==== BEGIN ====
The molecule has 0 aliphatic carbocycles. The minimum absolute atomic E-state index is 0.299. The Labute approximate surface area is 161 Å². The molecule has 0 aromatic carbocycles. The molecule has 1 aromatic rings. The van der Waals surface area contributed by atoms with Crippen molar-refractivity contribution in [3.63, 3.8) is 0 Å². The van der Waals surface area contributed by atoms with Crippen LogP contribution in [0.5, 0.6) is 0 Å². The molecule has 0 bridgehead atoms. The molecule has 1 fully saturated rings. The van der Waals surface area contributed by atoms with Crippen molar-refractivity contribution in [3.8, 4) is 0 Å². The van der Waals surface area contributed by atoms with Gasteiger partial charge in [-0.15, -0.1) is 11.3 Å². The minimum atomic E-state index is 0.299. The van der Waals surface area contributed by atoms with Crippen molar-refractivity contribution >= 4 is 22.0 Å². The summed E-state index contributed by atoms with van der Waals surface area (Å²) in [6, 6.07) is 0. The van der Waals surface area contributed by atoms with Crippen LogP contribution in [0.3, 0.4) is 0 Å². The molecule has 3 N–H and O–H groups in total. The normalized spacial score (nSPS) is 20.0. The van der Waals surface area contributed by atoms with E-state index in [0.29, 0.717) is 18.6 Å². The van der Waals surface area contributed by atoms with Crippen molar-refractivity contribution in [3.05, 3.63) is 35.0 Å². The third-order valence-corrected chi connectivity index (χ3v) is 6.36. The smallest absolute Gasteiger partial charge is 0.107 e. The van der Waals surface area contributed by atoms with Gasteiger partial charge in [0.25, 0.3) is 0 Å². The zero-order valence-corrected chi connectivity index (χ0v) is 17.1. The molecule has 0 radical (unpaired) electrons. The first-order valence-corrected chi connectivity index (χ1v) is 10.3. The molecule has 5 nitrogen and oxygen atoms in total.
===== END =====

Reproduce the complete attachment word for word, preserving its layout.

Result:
The molecule has 0 aliphatic carbocycles. The minimum absolute atomic E-state index is 0.299. The Labute approximate surface area is 161 Å². The molecule has 0 aromatic carbocycles. The molecule has 1 aromatic rings. The van der Waals surface area contributed by atoms with Crippen molar-refractivity contribution in [3.63, 3.8) is 0 Å². The van der Waals surface area contributed by atoms with Crippen LogP contribution in [0.5, 0.6) is 0 Å². The molecule has 0 bridgehead atoms. The molecule has 1 fully saturated rings. The van der Waals surface area contributed by atoms with Crippen molar-refractivity contribution in [3.8, 4) is 0 Å². The van der Waals surface area contributed by atoms with Gasteiger partial charge in [-0.15, -0.1) is 11.3 Å². The minimum atomic E-state index is 0.299. The van der Waals surface area contributed by atoms with Crippen molar-refractivity contribution >= 4 is 22.0 Å². The summed E-state index contributed by atoms with van der Waals surface area (Å²) in [6, 6.07) is 0. The van der Waals surface area contributed by atoms with Crippen LogP contribution in [0.3, 0.4) is 0 Å². The molecule has 3 N–H and O–H groups in total. The normalized spacial score (nSPS) is 20.0. The van der Waals surface area contributed by atoms with E-state index in [0.29, 0.717) is 18.6 Å². The van der Waals surface area contributed by atoms with Crippen molar-refractivity contribution in [3.05, 3.63) is 35.0 Å². The third-order valence-corrected chi connectivity index (χ3v) is 6.36. The smallest absolute Gasteiger partial charge is 0.107 e. The van der Waals surface area contributed by atoms with Gasteiger partial charge in [0.25, 0.3) is 0 Å². The zero-order valence-corrected chi connectivity index (χ0v) is 17.1. The molecule has 0 radical (unpaired) electrons. The first-order valence-corrected chi connectivity index (χ1v) is 10.3. The molecule has 5 nitrogen and oxygen atoms in total.